- Australia’s share of global lithium refining could grow to 10% by 2024 and 20% by 2028.
- According to McKinsey, the country can help meet US market needs by delivering lithium hydroxide at a cheaper cost than Canada and Chile.
- 4,000 new jobs will need to be created by 2030 to ensure refinery plants are in full operation.
As demand for electric vehicles (EVs) and clean energy technologies continues to soar, so too does the need for battery-grade lithium hydroxide — a processed form of the metal.
Australia is poised to be a major beneficiary of the transition. The country mined approximately 53% of the world’s lithium last year but shipped almost all of it in its raw form — known as spodumene — to China in order to be refined. Total exports of lithium could earn as much in sales as thermal coal within five years, according to official data from Australia's Department of Industry, Science and Resources. Export earnings are expected to be worth A$18.6bn by the end of 2022–2023, up from A$5.3bn in 2021–2022. Although they’re then expected to decline to A$11.8bn in 2024–2025, they are expected to jump to A$19.0bn by 2027–2028.
At the same time, the Australian government has predicted that there will be an acceleration in domestic lithium refining in order to keep pace with the need for critical battery metals. The country could potentially have a 10% share of global lithium hydroxide refining capacity by 2024, potentially rising to 20% by 2028.
Hitting this target won’t be without its risk, however, warned the government in its quarterly lithium report, published in June last year.
“Delays to approval and construction of new mine and processing plants, as well as difficulties achieving ramp up to full output, would see slower growth in spodumene output volumes and export values,” it stated.
Lithium’s major miners
A number of Australian Securities Exchange (ASX)-listed players are already making moves with regard to lithium refining.
Liontown Resources [LTR.AX] is actively exploring integrating a refinery at its Kathleen Valley mining project. Earlier this year, the Australian miner rejected a A$5.5bn takeover offer from Albemarle [ALB], the world’s top lithium producer.
In February, the conglomerate Wesfarmers [WES.AX] announced that output at its Mount Holland lithium hydroxide project had been pushed back six months to the first half of 2025, citing labour shortages and refining engineering delays. The project is a joint venture (JV) with Chilean mining giant SQM [SQM].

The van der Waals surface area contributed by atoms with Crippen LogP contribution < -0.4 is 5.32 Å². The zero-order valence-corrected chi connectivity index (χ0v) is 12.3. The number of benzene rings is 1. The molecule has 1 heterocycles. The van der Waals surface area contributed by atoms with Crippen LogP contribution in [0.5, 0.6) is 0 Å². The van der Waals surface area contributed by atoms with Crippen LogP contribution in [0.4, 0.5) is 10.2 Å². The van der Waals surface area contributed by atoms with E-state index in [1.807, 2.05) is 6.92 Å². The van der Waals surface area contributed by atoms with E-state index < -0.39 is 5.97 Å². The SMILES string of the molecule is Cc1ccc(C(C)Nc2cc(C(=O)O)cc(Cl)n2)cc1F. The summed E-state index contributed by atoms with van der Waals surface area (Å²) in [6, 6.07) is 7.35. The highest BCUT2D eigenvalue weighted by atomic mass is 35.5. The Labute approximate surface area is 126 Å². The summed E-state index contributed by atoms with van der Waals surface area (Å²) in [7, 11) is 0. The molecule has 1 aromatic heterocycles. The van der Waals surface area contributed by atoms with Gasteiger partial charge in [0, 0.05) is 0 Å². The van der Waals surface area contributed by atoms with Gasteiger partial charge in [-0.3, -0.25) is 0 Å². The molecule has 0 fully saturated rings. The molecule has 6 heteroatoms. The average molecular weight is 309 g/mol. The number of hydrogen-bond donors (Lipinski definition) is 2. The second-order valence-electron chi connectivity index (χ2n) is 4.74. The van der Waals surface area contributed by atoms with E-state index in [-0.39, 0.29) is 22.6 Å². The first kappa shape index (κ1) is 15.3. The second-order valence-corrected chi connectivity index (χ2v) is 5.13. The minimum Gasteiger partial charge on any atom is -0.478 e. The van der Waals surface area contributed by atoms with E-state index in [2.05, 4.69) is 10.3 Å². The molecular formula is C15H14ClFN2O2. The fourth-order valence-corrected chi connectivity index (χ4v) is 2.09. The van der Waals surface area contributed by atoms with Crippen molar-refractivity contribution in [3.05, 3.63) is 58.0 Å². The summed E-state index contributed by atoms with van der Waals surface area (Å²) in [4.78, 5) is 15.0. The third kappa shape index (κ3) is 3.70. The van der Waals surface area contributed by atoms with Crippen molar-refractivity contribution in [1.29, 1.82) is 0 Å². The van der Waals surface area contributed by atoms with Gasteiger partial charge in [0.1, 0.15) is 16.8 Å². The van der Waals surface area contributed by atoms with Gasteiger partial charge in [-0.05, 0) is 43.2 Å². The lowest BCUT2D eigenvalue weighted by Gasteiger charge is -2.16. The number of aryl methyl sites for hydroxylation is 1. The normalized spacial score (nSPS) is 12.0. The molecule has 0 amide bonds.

One of the country’s largest lithium miners, Pilbara Minerals [PLS.AX] approved a A$560m expansion of its lithium processing plant in May. The Pilgangoora project will increase its spodumene concentrate production by approximately 47%. Pilbara is hoping to receive a final investment decision on its JV with Calix [CXL.XA] by the end of July.
Government offers strategic support
In June, the Australian government published its much-anticipated Critical Minerals Strategy in which it set out a target of securing A$500m to support the energy transition.
“We must look to grow our downstream capabilities in areas of competitive advantage by enabling more processing and refining of minerals onshore in Australia, and realise the benefits derived from value-adding to our resources,” stated the country’s minister for resources, Madeleine King, in the strategy’s foreword.
It was pointed out in the strategy that by refining lithium and producing lithium hydroxide — rather than shipping spodumene to China — Australia will likely give its exports a major boost.
Growing industry will attract foreign interest
However, as Australia's lithium refining industry goes from strength to strength, it’s likely to attract the interest of more foreign companies and investors looking to take significant stakes in Australia’s rare earths and minerals industries. US chemicals giant Albemarle said in May that it was doubling its production at its Kemerton refinery. More moves like this could potentially harm the country’s long-term strategic and energy security and impact Australian lithium companies’ ability to secure supplies.
According to King, any investment from China, in particular, will need to be considered carefully
“We’re competing with China here. We also want to be a producer of lithium hydroxide. It’s only natural that we would want to advance our ambitions in that space,” she told Bloomberg last month.
Australia’s strong position
If Australia is to shake off its dependence on China, then doing business with other countries would be key, particularly with the USA.
Under the US Inflation Reduction Act, as of this year, 40% of an EV battery’s minerals will need to be sourced domestically or from countries the US has a free trade agreement (FTA) with, of which Australia is one. This is set to rise to 80% by 2027.
The country is “well placed to meet US market needs”, because it can deliver lithium hydroxide at a cheaper cost than other FTA countries, such as Canada and Chile — the cost in the former is approximately 58% higher per tonne of lithium carbonate — according to a McKinsey & Company report published in June.
Refining large quantities of lithium won’t be straightforward, though. For Australia to be in a position to convert all of its spodumene into lithium hydroxide, the lithium industry will have to create 4,000 new jobs by 2030 to ensure that the refining plants in the west of the country are operational, according to the McKinsey report.
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